Saturday, June 01, 2013

Copy 120 Films Using an ILDC/DSLR with a Macro Lens

First inspired by Petapixel, this is what I have tried and done myself:-

1. These are the tools that I've used: A white fluorescent desklamp at 6000K, two 77mm UV multi-coated filters, a lens hood with outer diameter in 77mm, some "white" milky transparent paper:-



2. Turn on the lamp, mine is a Panasonic with invertor circuitry which enables the lamp operated at a high frequency:-



3. Put on the "diffuser", I have made three folds of the same plastic sheet:-



* Do the custom white balance at this point with your camera. Mine was measured to be at 4600K exactly, after adding the diffuser, which is yet somehow yellowish.

4. The 120 film is then put inside the two filters, which are in the same size of 77mm. The film fits just well with that filter size. The two filters are screwed tight and the film is sandwished inside (although it is not completely flat, though, but the final DoF should be enough to cover this unevenness):-





5. Align at the position and then put on the lens hood with proper length, so as to match the magnification of the whole film frame to fit in the digital image frame and size of the camera:-





6. Find a wide angle macro lens. I am using the Sony E30/3.5 Macro on a NEX. Experiment with the subject to camera distance. I found and added another lens hood so as to make it just right for the image magnification:-



7. Take the photo with steady hands. It is preferable that everything can be screwed together although my above setup doesn't. Adhesive tape may help but I did the following unfixed. Here is the raw result:-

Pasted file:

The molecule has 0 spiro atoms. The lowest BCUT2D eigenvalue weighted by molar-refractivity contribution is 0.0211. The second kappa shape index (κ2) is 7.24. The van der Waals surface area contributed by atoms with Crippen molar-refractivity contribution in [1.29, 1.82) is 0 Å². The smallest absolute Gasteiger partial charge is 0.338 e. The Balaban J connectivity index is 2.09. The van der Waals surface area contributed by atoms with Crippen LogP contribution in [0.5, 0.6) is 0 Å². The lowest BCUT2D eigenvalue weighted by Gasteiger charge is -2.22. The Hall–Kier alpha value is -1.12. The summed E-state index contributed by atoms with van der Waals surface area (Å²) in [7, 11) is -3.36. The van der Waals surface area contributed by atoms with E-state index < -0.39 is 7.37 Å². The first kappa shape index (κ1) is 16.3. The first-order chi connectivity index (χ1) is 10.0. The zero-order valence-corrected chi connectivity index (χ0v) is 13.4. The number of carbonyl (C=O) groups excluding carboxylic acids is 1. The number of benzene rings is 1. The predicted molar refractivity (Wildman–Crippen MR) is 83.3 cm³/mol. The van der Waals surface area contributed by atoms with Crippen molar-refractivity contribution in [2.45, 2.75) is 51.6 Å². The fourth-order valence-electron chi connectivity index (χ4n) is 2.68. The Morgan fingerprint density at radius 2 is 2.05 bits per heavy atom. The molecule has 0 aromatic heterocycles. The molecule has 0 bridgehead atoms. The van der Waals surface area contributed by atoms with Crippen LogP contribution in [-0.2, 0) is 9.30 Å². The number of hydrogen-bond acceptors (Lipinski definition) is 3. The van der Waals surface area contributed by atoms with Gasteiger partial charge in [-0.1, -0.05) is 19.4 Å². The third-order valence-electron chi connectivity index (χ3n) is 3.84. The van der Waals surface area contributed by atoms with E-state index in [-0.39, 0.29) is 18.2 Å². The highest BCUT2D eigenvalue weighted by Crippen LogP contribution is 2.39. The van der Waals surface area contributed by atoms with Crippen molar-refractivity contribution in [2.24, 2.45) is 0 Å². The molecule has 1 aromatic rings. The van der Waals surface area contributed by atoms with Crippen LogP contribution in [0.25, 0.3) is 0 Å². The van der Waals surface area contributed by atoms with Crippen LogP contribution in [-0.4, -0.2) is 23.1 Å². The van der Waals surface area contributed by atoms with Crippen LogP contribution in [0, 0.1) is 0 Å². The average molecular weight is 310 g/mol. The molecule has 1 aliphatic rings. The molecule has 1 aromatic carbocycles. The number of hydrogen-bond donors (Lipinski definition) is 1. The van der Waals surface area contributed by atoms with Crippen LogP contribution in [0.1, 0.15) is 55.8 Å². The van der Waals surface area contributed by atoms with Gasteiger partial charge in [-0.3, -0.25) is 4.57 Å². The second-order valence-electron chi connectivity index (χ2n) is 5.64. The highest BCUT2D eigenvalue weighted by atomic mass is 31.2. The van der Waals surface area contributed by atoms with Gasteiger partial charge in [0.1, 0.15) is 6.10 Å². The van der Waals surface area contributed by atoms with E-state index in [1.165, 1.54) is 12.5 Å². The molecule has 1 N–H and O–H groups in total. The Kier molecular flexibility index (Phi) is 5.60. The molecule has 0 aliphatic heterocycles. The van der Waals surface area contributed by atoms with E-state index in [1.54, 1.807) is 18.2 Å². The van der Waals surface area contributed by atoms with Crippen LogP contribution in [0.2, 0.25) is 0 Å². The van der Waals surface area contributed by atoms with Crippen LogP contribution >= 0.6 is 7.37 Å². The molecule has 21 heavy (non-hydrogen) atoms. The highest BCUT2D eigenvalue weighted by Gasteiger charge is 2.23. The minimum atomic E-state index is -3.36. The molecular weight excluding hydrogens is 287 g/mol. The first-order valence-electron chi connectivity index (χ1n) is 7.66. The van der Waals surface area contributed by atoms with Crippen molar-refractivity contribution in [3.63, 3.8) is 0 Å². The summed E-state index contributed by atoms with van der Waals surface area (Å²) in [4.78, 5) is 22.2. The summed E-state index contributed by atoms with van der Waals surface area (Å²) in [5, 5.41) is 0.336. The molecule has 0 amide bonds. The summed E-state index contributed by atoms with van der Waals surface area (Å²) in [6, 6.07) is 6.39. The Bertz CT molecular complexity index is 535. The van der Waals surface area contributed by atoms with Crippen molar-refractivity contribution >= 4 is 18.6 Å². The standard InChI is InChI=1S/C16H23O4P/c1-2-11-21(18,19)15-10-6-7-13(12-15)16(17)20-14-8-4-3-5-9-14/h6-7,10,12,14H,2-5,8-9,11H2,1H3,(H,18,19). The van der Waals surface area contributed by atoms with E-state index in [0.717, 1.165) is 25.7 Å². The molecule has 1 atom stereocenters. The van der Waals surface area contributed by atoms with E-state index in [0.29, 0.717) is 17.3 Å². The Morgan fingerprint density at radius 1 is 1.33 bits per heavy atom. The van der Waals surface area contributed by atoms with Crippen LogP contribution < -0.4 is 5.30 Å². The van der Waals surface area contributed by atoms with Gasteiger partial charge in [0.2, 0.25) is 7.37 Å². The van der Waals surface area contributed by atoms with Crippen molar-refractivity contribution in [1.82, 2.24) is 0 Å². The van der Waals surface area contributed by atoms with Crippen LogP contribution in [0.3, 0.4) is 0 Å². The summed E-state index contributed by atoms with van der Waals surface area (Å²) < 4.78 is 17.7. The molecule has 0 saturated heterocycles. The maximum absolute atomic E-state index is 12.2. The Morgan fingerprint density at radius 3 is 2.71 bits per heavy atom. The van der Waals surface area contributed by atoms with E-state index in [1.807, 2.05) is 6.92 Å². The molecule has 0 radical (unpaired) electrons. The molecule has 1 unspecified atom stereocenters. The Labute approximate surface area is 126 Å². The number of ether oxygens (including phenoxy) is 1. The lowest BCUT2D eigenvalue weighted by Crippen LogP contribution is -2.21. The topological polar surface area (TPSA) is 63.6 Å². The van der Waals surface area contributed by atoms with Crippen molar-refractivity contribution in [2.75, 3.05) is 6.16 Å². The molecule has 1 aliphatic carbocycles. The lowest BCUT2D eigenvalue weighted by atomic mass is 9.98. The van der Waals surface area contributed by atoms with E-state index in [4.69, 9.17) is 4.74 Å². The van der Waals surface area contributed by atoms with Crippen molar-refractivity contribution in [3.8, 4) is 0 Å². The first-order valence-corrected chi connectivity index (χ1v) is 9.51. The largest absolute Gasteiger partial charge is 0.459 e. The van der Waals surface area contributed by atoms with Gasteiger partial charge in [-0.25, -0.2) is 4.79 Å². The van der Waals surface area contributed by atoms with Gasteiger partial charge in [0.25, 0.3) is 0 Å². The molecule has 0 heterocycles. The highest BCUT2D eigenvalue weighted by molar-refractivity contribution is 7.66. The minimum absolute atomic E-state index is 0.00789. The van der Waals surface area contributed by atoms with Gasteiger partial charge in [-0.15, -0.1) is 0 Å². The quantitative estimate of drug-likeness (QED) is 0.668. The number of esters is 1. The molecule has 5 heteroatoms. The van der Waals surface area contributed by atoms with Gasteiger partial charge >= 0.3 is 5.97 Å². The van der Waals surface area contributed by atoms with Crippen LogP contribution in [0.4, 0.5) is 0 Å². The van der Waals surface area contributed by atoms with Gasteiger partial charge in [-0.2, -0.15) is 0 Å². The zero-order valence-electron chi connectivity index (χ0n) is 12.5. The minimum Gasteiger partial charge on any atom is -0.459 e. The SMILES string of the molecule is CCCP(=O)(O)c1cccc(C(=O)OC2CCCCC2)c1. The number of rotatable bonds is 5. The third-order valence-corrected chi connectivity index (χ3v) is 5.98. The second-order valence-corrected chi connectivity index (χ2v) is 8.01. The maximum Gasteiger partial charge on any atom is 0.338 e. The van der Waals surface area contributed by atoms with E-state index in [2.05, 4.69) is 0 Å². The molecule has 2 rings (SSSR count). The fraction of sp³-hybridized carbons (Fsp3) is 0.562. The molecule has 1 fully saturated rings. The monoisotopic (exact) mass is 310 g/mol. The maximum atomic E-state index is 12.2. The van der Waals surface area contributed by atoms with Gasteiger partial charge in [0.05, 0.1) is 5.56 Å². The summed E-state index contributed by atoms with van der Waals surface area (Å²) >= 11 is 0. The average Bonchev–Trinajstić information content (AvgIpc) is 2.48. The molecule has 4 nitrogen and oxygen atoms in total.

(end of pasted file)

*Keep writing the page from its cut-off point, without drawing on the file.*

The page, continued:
(Above: Pentax 645N with FA645 45mm/2.8, Fuji Provia 100F. For original picture with full EXIF, click and download here. Warning: Large File!)

8. Crop the photo and here is a clean and "complete" scan of the film:-


(For original picture with full EXIF, click and download here. Warning: Large File!)

9. If you want to compare the result for a scan from a lab machine, here is what I got from the lab which scanned my film after the film development:-


(For original photo with full EXIF, click and download here. Warning: Very Large File!)

10. The above lab scan is in 17MPs originally and mine is less than 14MPs for what my NEX could deliver (as after cropping it is less). You may note some vignetting is introduced in my "scan" as my NEX is an old model which could not correct lens vignetting in-camera. But the advantage of scanning the film by oneself is that more things can be adjusted/controlled including the White Balance, Contrast and Colour Profile and etc., which is important IMO. Also, to get the best results, a higher pixel count camera with better image quality should be used and do shoot in RAW mode, which will give you the flexibility of further post-processing for higher image quality and better results.

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